BLACKWELL — Gavin Schuetz knew exactly what he needed to do when he found out his Blackwell High School football team would be led by a first-time head coach who’d played receiver at Oklahoma State.
The senior cornerback headed to YouTube to search for highlights.
“One of the first things I did,” Schuetz admitted.
A teammate who was listening as they prepared for practice piped up.
“Look at the VHS?” he chided.
Their first-time head coach, after all, wasn’t a youngster.
When Brent Parker — yes, the Brent Parker — took over at Blackwell High School two years ago, he was ˛ in his 50s with a balding head and a graying beard. So YouTube clips of him catching (and dropping) passes from Mike Gundy in the 1980s were a bit grainy.
High definition in those days was only achieved with a magnifying glass.
Parker smiled as his players talked. Wearing a floppy bucket hat, wrap-around sunglasses and a whistle around his neck, he looked the part of a small-school football coach. Looked like he has been doing this for a while, too.
His previous life was far from this small community 15 miles south of the Kansas state line, a place where farmers intermingle with oil-and-gas workers and the Oklahoma horizon seems to stretch to forever. Parker built a career in the Dallas-Fort Worth area, doing sales for national companies such as Sprint, Qwest and Travelocity.
So, how did he end up back in Oklahoma coaching football?
“I definitely did it kind of backwards to the traditional way,” he said, “but I guess I’ve never been away from it either.”
And maybe there’s just a bit of irony that his football journey has brought him to a place that’s only an hour from his Stillwater alma mater, a place of his greatest triumphs and his lowest moment.
Parker was a key piece of one of OSU’s greatest teams, the 1988 Cowboys that featured Barry Sanders, Hart Lee Dykes and Gundy. As a speedy receiver, Parker helped take pressure off Dykes and OSU’s other big-play receiver Jarrod Green, as those Cowboys won 10 games and went to the Holiday Bowl.
Yet, Parker is best known for a drop. The Drop, some Cowboy fans call it. It came in the final minute of the 1988 Bedlam game — can you believe it’s been 35 years? — and had Parker been able to corral the fourth-down pass, it would’ve won the game.
Thing is, Parker sees that moment as a testimony. He’s talked about it with players he’s coached. How he had to put the drop behind him. How he refused to let it define him. How he fought and persevered.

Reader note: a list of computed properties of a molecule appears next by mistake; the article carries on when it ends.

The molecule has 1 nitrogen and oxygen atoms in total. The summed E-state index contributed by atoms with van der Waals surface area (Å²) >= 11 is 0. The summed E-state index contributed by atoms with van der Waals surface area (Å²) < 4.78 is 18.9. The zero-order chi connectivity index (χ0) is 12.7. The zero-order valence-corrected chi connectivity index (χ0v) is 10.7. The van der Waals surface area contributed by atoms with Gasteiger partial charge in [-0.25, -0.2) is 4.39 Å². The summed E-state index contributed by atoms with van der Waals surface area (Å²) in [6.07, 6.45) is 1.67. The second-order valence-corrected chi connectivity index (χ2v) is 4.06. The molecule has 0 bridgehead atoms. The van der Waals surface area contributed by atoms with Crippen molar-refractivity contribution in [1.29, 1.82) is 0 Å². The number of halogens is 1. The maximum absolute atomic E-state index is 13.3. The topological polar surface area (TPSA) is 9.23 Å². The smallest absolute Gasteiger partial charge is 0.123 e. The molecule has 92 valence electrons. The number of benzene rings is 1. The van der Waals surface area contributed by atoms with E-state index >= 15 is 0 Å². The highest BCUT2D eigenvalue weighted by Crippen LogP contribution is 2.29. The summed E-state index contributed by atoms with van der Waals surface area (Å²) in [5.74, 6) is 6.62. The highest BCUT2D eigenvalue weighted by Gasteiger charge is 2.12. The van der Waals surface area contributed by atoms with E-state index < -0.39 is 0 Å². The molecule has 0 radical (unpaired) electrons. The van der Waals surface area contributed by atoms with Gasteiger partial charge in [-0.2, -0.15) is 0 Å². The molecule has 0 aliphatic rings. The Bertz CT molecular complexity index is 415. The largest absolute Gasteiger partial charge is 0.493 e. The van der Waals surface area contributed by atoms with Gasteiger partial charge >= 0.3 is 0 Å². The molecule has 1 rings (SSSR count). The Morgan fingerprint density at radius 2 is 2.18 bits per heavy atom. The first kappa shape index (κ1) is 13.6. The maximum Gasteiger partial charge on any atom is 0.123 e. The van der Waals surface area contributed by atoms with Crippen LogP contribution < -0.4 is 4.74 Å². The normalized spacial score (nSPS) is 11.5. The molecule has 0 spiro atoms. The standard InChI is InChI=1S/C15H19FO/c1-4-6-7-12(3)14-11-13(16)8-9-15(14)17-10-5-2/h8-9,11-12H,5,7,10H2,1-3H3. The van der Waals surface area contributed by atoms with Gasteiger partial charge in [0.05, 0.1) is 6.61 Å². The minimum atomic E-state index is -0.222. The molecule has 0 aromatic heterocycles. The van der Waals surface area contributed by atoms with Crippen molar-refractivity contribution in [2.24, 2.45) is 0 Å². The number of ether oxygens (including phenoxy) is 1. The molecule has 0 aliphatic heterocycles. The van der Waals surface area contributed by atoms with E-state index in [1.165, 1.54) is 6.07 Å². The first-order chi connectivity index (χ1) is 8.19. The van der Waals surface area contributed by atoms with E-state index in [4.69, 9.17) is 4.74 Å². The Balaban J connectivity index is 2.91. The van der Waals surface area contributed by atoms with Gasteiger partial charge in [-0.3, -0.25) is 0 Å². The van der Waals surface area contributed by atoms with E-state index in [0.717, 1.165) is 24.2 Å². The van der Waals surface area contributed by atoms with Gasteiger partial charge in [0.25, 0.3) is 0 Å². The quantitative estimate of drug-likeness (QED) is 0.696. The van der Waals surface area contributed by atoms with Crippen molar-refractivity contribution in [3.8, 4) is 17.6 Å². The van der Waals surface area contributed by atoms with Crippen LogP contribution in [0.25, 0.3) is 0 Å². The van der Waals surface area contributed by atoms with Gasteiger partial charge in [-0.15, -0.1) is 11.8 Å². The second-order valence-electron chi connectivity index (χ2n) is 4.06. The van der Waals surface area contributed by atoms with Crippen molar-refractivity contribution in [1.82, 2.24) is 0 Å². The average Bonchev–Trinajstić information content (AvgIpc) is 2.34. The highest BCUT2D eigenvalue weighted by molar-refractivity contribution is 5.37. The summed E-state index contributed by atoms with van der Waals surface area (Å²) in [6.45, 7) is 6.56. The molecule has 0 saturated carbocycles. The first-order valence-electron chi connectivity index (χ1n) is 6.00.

That’s what he’s trying to teach his players now.
Even as Blackwell has struggled winning only four games in Parker’s first two seasons, he sees coaching as a higher calling. He’s trying to teach not only how to block and tackle but also how to grow and persevere.
“That’s the stuff,” he said, “that keeps you going.”
‘You need to be a head coach’
Brent Parker started coaching his sons, Austin and Braden, when they were in preschool.
And once they got into football, their dad was always on the sidelines. He organized a summer football camp that grew from a few dozen players to several hundred. He became the leader of the Colleyville-Grapevine youth football league.
Jenni Carlson’s 2008 profile of former OSU receiver Brent Parker marked the 20th anniversary of his dropped pass in an epic 1988 Bedlam game in Stillwater. (Newspapers.com)
Along the way, he realized he had a dream of being a high school football coach.
“I just had a passion for giving back after what my coaches gave back to me. … And just the knowledge that I’ve gained through the different experiences that I’ve been blessed with, it was just a waste if I was going to be in sales.”
He knew high school coaches didn’t make much money, so he worked in sales and became a volunteer youth coach while he and wife, Deanna, were raising their boys.
Then in 2015, their oldest son, Austin, decided to transfer from Southwestern Oklahoma State, where he had been playing football, and walk on at OSU. The Parkers decided to make a move, too. They wanted to be closer to Deanna’s family in Oklahoma; she was born in Stillwater and grew up in nearby Yale. Brent thought it might be time to dip his toe in the high-school-coaching waters.
He called former OSU teammates for leads and landed at McAlester as offensive coordinator. He got to coach his youngest son, Braden, who quarterbacked the Buffaloes to the state quarterfinals as a senior.